Category Archives: civil society

Why China is no.1 in e-commerce – William Bao Bean

Europe and America are getting the message: they are behind China in e-commerce. China veteran William Bao Bean tells an European audience at Medialaan in Brussels it is not about technology, but about the speed of adoption of the users.

What works in China, might not work elsewhere – Jeffrey Towson

Whether bike-sharing is heading for a success or just a financial sinkhole is still unclear, despite a giant surge in VC funding. But Beida business professor Jeffrey Towson, a bear in this industry, is sure that it will not work outside China, because of the rather special situation in China, he tells the South China Morning Post.

Stormy times ahead for China – Howard French

A relative slow growth, a rapidly aging population in an unprecedented demographic transition, and no serious social safety net. Author Howard French of Everything Under the Heavens: How the Past Helps Shape China’s Push for Global Power¬†calls at the Asia Society the next 10, 15 years the most dangerous for China.

Accident triggers national debate on morality – Ian Johnson

Shocking footage of a traffic accident, where nobody came to the rescue of the female victim, triggered off a national debate on the state of morality in China. Journalist Ian Johnson, author of The Souls of China: The Return of Religion After Mao looks at the different viewpoints of the debate, for the New York Times.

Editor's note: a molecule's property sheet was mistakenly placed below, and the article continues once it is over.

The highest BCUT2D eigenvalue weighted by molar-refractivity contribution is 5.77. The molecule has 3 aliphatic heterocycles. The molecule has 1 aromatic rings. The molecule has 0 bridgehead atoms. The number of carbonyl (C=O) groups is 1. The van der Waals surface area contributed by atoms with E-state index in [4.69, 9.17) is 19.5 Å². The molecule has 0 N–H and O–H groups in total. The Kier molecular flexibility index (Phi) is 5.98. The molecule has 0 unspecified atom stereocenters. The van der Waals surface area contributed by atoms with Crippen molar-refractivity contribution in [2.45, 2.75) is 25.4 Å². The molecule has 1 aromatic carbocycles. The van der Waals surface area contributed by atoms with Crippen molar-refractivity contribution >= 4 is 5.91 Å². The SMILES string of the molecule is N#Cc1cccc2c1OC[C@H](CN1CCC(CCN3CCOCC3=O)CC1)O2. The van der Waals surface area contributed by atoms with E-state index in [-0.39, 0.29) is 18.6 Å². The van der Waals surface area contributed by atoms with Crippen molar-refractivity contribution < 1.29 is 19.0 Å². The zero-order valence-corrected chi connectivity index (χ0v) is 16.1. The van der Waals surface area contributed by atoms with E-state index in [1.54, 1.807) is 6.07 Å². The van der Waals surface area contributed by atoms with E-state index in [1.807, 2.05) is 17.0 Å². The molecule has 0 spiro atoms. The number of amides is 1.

Women in China’s market economy – Zhang Lijia

The Times Literary Supplement reports on an evening with author Zhang Lijia of Lotus: A Novel on prostitution in China recently in London. One of the subjects: how did Chinese women fare under the market economy, introduce by Deng Xiaoping. About the government as a big boys’ club.

Religious revival after 100 years of self doubt among Chinese – Ian Johnson

Journalist Ian Johnson, author of The Souls of China: The Return of Religion After Mao explains at the acceptance of the Shorenstein for journalism award how after 100 years of self doubt and insecurity, religion revived. Folk religion, more than internationally established ones, has become a vibrant new source of inspiration.

The revival of China’s traditional believes – Ian Johnson

Often reviewers tend to look at the emergence of world religions like Christianity, Islam and Buddhism, when they summarize Ian Johnson’s book The Souls of China: The Return of Religion After Mao. But the most moving chapter is that on the 80 pilgrim associations from Beijing, writes professor Richard Madsen in the Washington Post.

Prostitution: A mirror of society – Zhang Lijia

Prostitution is a mirror of society, tells Beijing-based author Zhang Lijia at the BBC. Her book Lotus: A Novel shows some of China’s most urgent problems related to prostitution: migration, the gap between men and women and moral decline.

The future of religion in China – Ian Johnson

Journalist Ian Johnson documented in this book The Souls of China: The Return of Religion After Mao how an estimated 350 million Chinese citizens found solace in religion, despite a ambiguous governments. In TimesOut Shanghai he tells how he feels that movement will develop in the future.

Lotus: a mirror of China’s society – Zhang Lijia

Sarah Mellors reviews for the LA Review of Books Zhang Lijia’s Lotus: A Novel. The novel is a telling story of how China’s society works, she says, and both main characters Lotus and Bing illustrate many issues: rural-urban divide, economic development without political liberalization, the post-Mao moral vacuum and money worshiping, and the tension between so-called traditional Chinese values and modern concerns.